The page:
Savile abuse claims were not linked
Britain's most senior police officer has said that sex abuse allegations made against Jimmy Savile while he was alive would have exposed "a pattern of behaviour" if they had been linked together.
Metropolitan Police Commissioner Bernard Hogan-Howe said police and other organisations had not connected a number of separate claims made about Savile's allegedly predatory actions. Seven potential victims came forward to four police forces before the Top Of The Pops presenter died last year, but no action was taken.
Mr Hogan-Howe said: "Organisations including the police have had individual allegations that have not been put together to actually show that this person may well have shown a pattern of behaviour that's been pretty awful."
It also emerged on Monday that Savile was barred from any involvement with the BBC's Children In Need charity. Former BBC governor Sir Roger Jones said in an interview with the broadcaster: "I think we all recognised he was a pretty creepy sort of character.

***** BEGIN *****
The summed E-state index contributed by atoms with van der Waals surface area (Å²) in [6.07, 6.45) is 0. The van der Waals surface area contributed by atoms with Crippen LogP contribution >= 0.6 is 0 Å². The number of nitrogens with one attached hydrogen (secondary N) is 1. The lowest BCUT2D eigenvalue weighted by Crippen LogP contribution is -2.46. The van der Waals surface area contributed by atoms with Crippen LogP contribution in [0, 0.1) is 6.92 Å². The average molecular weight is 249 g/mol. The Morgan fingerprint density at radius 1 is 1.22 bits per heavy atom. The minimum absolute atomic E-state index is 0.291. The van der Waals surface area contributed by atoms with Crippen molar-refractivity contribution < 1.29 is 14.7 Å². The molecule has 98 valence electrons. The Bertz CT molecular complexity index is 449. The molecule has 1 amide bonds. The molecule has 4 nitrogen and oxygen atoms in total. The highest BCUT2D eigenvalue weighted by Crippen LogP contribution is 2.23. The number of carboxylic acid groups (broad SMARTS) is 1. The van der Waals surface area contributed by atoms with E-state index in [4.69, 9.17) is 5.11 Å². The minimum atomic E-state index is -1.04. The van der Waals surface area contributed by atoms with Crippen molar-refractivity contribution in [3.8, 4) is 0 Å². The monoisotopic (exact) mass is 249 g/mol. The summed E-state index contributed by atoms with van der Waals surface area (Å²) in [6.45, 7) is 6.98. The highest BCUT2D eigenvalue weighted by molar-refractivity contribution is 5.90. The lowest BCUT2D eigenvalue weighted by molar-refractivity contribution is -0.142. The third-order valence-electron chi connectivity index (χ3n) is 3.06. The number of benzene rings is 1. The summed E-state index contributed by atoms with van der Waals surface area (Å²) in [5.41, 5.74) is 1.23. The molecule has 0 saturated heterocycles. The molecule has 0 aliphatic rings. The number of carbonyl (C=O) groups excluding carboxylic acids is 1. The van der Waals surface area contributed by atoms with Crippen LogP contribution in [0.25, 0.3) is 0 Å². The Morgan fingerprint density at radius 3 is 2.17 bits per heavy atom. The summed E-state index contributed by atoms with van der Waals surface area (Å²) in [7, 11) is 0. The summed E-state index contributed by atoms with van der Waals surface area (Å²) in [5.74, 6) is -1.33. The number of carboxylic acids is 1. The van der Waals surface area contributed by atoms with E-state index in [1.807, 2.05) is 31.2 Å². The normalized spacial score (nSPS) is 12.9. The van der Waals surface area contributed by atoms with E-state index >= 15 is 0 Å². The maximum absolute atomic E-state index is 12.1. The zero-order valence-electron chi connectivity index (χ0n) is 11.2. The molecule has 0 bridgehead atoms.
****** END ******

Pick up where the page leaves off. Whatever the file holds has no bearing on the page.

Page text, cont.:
"When I was with Children In Need, we took the decision that we didn't want him anywhere near to the charity, and we just stepped up our child protection policies, which again would have put him at great risk if he tried anything."
Police are currently looking at around 300 potential victims who may have fallen prey to Savile, and pursuing more than 400 lines of inquiry.
Mr Hogan-Howe told reporters: "It does shock you. The scale of it, if you accept all the public accounts of the activity then it's possibly spanned 50 years, which is a huge amount of time."
He added: "You might have thought that people would at least have talked about it and intervened," Mr Hogan-Howe said. "It does look as if from time to time people have been concerned, they've made the start to intervene. But probably then they've relied a little bit too much on his reputation and his word that he did nothing."
An independent probe has now been launched into the BBC's "culture and practices" during Savile's career. The inquiry, led by former Court of Appeal judge Dame Janet Smith, will also determine whether the broadcaster's child protection and whistle-blowing policies are up to scratch.
The inquiry comes a year to the day since Savile died aged 84 at his home in Leeds and a day after former pop star Gary Glitter was arrested and bailed until mid-December by police investigating the Savile scandal.